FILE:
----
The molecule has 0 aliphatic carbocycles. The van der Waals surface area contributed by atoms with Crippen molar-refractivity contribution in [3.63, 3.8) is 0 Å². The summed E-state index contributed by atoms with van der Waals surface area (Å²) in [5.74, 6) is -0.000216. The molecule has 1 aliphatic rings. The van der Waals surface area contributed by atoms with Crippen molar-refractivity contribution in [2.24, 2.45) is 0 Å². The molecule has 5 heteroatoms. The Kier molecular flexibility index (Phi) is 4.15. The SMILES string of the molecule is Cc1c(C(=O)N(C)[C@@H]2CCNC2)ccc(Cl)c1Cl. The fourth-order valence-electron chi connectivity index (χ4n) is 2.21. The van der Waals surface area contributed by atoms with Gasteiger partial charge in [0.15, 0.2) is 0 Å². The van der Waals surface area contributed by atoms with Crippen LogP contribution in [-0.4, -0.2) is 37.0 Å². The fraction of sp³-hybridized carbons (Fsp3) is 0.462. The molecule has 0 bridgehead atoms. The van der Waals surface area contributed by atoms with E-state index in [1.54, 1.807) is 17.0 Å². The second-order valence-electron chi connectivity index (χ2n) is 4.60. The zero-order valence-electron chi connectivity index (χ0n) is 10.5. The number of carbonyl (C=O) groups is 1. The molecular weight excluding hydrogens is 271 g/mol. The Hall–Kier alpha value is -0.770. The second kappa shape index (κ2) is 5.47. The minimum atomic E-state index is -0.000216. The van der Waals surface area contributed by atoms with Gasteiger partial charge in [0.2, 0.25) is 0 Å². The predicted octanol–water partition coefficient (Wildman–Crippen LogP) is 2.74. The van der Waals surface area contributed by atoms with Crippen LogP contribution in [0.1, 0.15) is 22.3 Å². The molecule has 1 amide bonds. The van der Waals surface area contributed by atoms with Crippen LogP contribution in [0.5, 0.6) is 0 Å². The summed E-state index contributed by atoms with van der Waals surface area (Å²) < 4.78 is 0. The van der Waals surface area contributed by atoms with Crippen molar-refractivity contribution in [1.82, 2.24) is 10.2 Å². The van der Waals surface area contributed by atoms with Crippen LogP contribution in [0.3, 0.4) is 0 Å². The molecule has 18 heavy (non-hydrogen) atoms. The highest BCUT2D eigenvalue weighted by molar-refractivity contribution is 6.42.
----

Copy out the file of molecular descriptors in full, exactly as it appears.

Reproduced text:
The molecule has 0 aliphatic carbocycles. The van der Waals surface area contributed by atoms with Crippen molar-refractivity contribution in [3.63, 3.8) is 0 Å². The summed E-state index contributed by atoms with van der Waals surface area (Å²) in [5.74, 6) is -0.000216. The molecule has 1 aliphatic rings. The van der Waals surface area contributed by atoms with Crippen molar-refractivity contribution in [2.24, 2.45) is 0 Å². The molecule has 5 heteroatoms. The Kier molecular flexibility index (Phi) is 4.15. The SMILES string of the molecule is Cc1c(C(=O)N(C)[C@@H]2CCNC2)ccc(Cl)c1Cl. The fourth-order valence-electron chi connectivity index (χ4n) is 2.21. The van der Waals surface area contributed by atoms with Gasteiger partial charge in [0.15, 0.2) is 0 Å². The van der Waals surface area contributed by atoms with Crippen LogP contribution in [-0.4, -0.2) is 37.0 Å². The fraction of sp³-hybridized carbons (Fsp3) is 0.462. The molecule has 0 bridgehead atoms. The van der Waals surface area contributed by atoms with E-state index in [1.54, 1.807) is 17.0 Å². The second-order valence-electron chi connectivity index (χ2n) is 4.60. The zero-order valence-electron chi connectivity index (χ0n) is 10.5. The number of carbonyl (C=O) groups is 1. The molecular weight excluding hydrogens is 271 g/mol. The Hall–Kier alpha value is -0.770. The second kappa shape index (κ2) is 5.47. The minimum atomic E-state index is -0.000216. The van der Waals surface area contributed by atoms with Gasteiger partial charge in [0.2, 0.25) is 0 Å². The predicted octanol–water partition coefficient (Wildman–Crippen LogP) is 2.74. The van der Waals surface area contributed by atoms with Crippen LogP contribution in [0.1, 0.15) is 22.3 Å². The molecule has 1 amide bonds. The van der Waals surface area contributed by atoms with Crippen LogP contribution in [0.5, 0.6) is 0 Å². The summed E-state index contributed by atoms with van der Waals surface area (Å²) < 4.78 is 0. The van der Waals surface area contributed by atoms with Crippen molar-refractivity contribution in [1.82, 2.24) is 10.2 Å². The van der Waals surface area contributed by atoms with Crippen LogP contribution in [0.3, 0.4) is 0 Å². The molecule has 18 heavy (non-hydrogen) atoms. The highest BCUT2D eigenvalue weighted by molar-refractivity contribution is 6.42.